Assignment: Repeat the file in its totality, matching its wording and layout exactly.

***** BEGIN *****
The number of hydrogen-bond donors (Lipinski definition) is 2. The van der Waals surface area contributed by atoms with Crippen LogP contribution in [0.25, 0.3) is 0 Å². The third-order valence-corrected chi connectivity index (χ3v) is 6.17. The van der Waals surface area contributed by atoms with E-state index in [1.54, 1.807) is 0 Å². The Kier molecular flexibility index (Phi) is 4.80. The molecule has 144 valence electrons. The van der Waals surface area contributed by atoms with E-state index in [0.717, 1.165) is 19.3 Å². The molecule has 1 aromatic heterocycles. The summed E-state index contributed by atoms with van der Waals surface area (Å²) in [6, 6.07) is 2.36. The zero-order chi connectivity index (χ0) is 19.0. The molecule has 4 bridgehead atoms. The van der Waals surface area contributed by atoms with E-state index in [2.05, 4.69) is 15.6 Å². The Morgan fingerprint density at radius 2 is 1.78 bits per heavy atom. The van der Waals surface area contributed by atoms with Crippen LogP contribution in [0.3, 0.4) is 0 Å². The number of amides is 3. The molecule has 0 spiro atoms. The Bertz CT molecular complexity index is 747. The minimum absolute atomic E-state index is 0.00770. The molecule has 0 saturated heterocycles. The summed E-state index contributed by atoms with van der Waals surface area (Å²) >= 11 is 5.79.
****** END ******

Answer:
The number of hydrogen-bond donors (Lipinski definition) is 2. The van der Waals surface area contributed by atoms with Crippen LogP contribution in [0.25, 0.3) is 0 Å². The third-order valence-corrected chi connectivity index (χ3v) is 6.17. The van der Waals surface area contributed by atoms with E-state index in [1.54, 1.807) is 0 Å². The Kier molecular flexibility index (Phi) is 4.80. The molecule has 144 valence electrons. The van der Waals surface area contributed by atoms with E-state index in [0.717, 1.165) is 19.3 Å². The molecule has 1 aromatic heterocycles. The summed E-state index contributed by atoms with van der Waals surface area (Å²) in [6, 6.07) is 2.36. The zero-order chi connectivity index (χ0) is 19.0. The molecule has 4 bridgehead atoms. The van der Waals surface area contributed by atoms with E-state index in [2.05, 4.69) is 15.6 Å². The Morgan fingerprint density at radius 2 is 1.78 bits per heavy atom. The van der Waals surface area contributed by atoms with Crippen LogP contribution in [0.3, 0.4) is 0 Å². The number of amides is 3. The molecule has 0 spiro atoms. The Bertz CT molecular complexity index is 747. The minimum absolute atomic E-state index is 0.00770. The molecule has 0 saturated heterocycles. The summed E-state index contributed by atoms with van der Waals surface area (Å²) >= 11 is 5.79.